Background: Perioperative complications following inguinal lymphadenectomy, including seroma formation, are frequent. We have employed a 2-layer negative pressure wound therapy (2-LNPWT) as a method to reduce seroma rate and perioperative complications. We present the outcome of our initial experience with 2-LNPWT and compare the outcomes of its use with traditional closed suction drains (CSDs).
Materials and methods: A non-randomised retrospective case–control series was analysed. Surgeons performing inguinal lymphadenectomy for metastatic cutaneous melanoma utilised either the 2-LNPWT therapy or traditional CSDs according to their practice preference.
Results: The study included 111 patients. The cohorts were well matched for gender, disease burden, body mass index and comorbidities. The 2-LNPWT technique was associated with significantly better postoperative outcomes than CSD, in terms of incidence of seroma formation (26.9% vs 49.4%; p < 0.03), period of drainage (15 days vs 20 days; p = 0.005) and return to theatre rate (0% vs 15.3%; p = 0.03). The overall seroma rate was 44.1%. The only significant association with seroma initiation was the type of drainage system used (2-LNPWT 31.2% vs CSD 58.3%; p < 0.03; OR 3.0). The method of drainage did not alter the course of an established seroma. There was no significant difference in overall or disease-specific survival detected between the 2 groups.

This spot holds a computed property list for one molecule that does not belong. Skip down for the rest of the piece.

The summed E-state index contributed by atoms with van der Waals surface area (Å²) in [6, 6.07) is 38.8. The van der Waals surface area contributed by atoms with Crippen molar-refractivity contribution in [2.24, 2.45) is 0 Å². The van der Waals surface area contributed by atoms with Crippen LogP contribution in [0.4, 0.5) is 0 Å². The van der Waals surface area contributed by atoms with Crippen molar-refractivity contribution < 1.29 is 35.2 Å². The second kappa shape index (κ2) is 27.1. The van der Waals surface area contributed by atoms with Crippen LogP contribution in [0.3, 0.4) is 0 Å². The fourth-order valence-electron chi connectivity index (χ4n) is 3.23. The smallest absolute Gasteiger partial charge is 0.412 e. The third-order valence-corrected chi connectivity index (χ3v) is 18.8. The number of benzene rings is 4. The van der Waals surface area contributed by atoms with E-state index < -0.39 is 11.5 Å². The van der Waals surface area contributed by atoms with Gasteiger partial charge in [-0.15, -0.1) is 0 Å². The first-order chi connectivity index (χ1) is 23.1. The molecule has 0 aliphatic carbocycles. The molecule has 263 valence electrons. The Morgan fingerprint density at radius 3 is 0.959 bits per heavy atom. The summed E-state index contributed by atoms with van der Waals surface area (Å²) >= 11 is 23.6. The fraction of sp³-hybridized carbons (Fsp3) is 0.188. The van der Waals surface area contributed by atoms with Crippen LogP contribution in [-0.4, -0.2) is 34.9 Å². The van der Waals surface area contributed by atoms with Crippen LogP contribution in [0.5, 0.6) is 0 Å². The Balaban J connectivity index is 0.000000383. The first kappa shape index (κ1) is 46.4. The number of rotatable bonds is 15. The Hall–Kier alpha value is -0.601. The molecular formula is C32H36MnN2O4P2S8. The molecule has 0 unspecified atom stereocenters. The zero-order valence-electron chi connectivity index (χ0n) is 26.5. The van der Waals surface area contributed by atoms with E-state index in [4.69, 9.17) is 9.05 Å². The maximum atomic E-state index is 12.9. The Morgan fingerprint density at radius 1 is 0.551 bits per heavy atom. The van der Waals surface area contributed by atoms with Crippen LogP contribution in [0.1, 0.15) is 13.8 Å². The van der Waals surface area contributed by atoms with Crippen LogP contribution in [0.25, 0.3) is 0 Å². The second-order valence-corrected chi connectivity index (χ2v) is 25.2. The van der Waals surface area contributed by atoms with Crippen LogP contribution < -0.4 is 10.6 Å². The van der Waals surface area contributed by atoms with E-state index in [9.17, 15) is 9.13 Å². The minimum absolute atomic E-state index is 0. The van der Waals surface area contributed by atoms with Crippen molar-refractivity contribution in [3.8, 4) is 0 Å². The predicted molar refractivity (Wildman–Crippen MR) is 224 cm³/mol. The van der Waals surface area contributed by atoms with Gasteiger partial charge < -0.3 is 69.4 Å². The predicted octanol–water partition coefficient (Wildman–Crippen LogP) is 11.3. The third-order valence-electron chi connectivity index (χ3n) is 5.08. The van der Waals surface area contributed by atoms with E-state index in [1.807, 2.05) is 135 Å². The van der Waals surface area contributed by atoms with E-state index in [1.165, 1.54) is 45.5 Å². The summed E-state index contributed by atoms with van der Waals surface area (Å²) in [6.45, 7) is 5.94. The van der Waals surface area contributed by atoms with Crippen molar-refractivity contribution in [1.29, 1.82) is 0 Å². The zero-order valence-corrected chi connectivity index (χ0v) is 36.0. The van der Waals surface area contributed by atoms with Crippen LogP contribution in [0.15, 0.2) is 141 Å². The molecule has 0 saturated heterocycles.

Conclusion: This retrospective non-randomised case control study has demonstrated the safe use of a novel application of negative pressure wound therapy that significantly reduced the incidence of seroma formation and postoperative complication rate for inguinal lymphadenectomy for melanoma.